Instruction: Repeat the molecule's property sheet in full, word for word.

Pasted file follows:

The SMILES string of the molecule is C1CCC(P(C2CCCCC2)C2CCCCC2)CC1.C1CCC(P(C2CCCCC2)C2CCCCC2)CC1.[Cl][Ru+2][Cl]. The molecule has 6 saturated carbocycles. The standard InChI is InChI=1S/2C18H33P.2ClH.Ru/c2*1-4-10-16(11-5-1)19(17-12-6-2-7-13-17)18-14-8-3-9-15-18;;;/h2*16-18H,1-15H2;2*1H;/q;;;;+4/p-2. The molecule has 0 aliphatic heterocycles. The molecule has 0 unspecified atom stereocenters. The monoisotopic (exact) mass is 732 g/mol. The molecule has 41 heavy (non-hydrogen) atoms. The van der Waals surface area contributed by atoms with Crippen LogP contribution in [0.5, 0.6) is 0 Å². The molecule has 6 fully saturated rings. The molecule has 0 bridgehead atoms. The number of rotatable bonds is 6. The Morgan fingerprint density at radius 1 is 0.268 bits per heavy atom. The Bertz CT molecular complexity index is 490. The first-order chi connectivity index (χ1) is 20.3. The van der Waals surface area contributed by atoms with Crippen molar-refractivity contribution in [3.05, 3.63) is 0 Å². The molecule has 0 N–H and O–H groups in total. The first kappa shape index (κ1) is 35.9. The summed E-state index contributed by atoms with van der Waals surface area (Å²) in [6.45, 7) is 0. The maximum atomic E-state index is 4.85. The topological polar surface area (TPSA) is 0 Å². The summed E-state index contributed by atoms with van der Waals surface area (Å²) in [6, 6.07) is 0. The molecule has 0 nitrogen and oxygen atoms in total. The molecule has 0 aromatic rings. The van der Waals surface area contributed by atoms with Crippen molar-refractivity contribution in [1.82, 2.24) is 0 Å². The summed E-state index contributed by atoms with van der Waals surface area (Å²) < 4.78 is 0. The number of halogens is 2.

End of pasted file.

The SMILES string of the molecule is C1CCC(P(C2CCCCC2)C2CCCCC2)CC1.C1CCC(P(C2CCCCC2)C2CCCCC2)CC1.[Cl][Ru+2][Cl]. The molecule has 6 saturated carbocycles. The standard InChI is InChI=1S/2C18H33P.2ClH.Ru/c2*1-4-10-16(11-5-1)19(17-12-6-2-7-13-17)18-14-8-3-9-15-18;;;/h2*16-18H,1-15H2;2*1H;/q;;;;+4/p-2. The molecule has 0 aliphatic heterocycles. The molecule has 0 unspecified atom stereocenters. The monoisotopic (exact) mass is 732 g/mol. The molecule has 41 heavy (non-hydrogen) atoms. The van der Waals surface area contributed by atoms with Crippen LogP contribution in [0.5, 0.6) is 0 Å². The molecule has 6 fully saturated rings. The molecule has 0 bridgehead atoms. The number of rotatable bonds is 6. The Morgan fingerprint density at radius 1 is 0.268 bits per heavy atom. The Bertz CT molecular complexity index is 490. The first-order chi connectivity index (χ1) is 20.3. The van der Waals surface area contributed by atoms with Crippen molar-refractivity contribution in [3.05, 3.63) is 0 Å². The molecule has 0 N–H and O–H groups in total. The first kappa shape index (κ1) is 35.9. The summed E-state index contributed by atoms with van der Waals surface area (Å²) in [6.45, 7) is 0. The maximum atomic E-state index is 4.85. The topological polar surface area (TPSA) is 0 Å². The summed E-state index contributed by atoms with van der Waals surface area (Å²) in [6, 6.07) is 0. The molecule has 0 nitrogen and oxygen atoms in total. The molecule has 0 aromatic rings. The van der Waals surface area contributed by atoms with Crippen molar-refractivity contribution in [1.82, 2.24) is 0 Å². The summed E-state index contributed by atoms with van der Waals surface area (Å²) < 4.78 is 0. The number of halogens is 2.